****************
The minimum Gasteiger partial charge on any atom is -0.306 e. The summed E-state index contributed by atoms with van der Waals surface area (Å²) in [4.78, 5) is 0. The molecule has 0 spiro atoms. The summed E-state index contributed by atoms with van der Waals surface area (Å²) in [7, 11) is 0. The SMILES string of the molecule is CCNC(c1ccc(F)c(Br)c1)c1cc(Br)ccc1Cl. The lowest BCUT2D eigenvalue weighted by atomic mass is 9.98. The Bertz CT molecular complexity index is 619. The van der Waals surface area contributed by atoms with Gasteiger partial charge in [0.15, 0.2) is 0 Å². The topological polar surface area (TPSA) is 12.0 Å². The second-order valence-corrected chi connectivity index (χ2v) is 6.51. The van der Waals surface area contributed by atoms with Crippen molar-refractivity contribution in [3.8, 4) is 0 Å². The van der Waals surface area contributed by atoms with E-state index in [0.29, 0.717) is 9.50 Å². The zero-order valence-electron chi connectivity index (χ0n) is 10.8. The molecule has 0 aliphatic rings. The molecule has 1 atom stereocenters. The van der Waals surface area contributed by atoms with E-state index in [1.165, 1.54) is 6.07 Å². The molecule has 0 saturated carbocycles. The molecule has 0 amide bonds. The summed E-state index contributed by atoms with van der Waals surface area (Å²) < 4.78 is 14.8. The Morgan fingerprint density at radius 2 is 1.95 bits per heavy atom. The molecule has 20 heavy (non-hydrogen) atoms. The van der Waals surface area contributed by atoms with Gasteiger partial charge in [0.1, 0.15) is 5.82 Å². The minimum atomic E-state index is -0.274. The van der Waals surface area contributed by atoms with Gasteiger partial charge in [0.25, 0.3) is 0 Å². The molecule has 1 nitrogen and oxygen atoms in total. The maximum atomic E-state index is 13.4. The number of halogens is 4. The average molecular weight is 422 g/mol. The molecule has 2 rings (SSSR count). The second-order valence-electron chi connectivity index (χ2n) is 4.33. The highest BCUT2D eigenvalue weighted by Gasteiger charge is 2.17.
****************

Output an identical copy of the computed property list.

The minimum Gasteiger partial charge on any atom is -0.306 e. The summed E-state index contributed by atoms with van der Waals surface area (Å²) in [4.78, 5) is 0. The molecule has 0 spiro atoms. The summed E-state index contributed by atoms with van der Waals surface area (Å²) in [7, 11) is 0. The SMILES string of the molecule is CCNC(c1ccc(F)c(Br)c1)c1cc(Br)ccc1Cl. The lowest BCUT2D eigenvalue weighted by atomic mass is 9.98. The Bertz CT molecular complexity index is 619. The van der Waals surface area contributed by atoms with Gasteiger partial charge in [0.15, 0.2) is 0 Å². The topological polar surface area (TPSA) is 12.0 Å². The second-order valence-corrected chi connectivity index (χ2v) is 6.51. The van der Waals surface area contributed by atoms with Crippen molar-refractivity contribution in [3.8, 4) is 0 Å². The van der Waals surface area contributed by atoms with E-state index in [0.29, 0.717) is 9.50 Å². The zero-order valence-electron chi connectivity index (χ0n) is 10.8. The molecule has 0 aliphatic rings. The molecule has 1 atom stereocenters. The van der Waals surface area contributed by atoms with E-state index in [1.165, 1.54) is 6.07 Å². The molecule has 0 saturated carbocycles. The molecule has 0 amide bonds. The summed E-state index contributed by atoms with van der Waals surface area (Å²) < 4.78 is 14.8. The Morgan fingerprint density at radius 2 is 1.95 bits per heavy atom. The molecule has 20 heavy (non-hydrogen) atoms. The van der Waals surface area contributed by atoms with Gasteiger partial charge in [0.1, 0.15) is 5.82 Å². The minimum atomic E-state index is -0.274. The van der Waals surface area contributed by atoms with Gasteiger partial charge in [0.25, 0.3) is 0 Å². The molecule has 1 nitrogen and oxygen atoms in total. The maximum atomic E-state index is 13.4. The number of halogens is 4. The average molecular weight is 422 g/mol. The molecule has 2 rings (SSSR count). The second-order valence-electron chi connectivity index (χ2n) is 4.33. The highest BCUT2D eigenvalue weighted by Gasteiger charge is 2.17.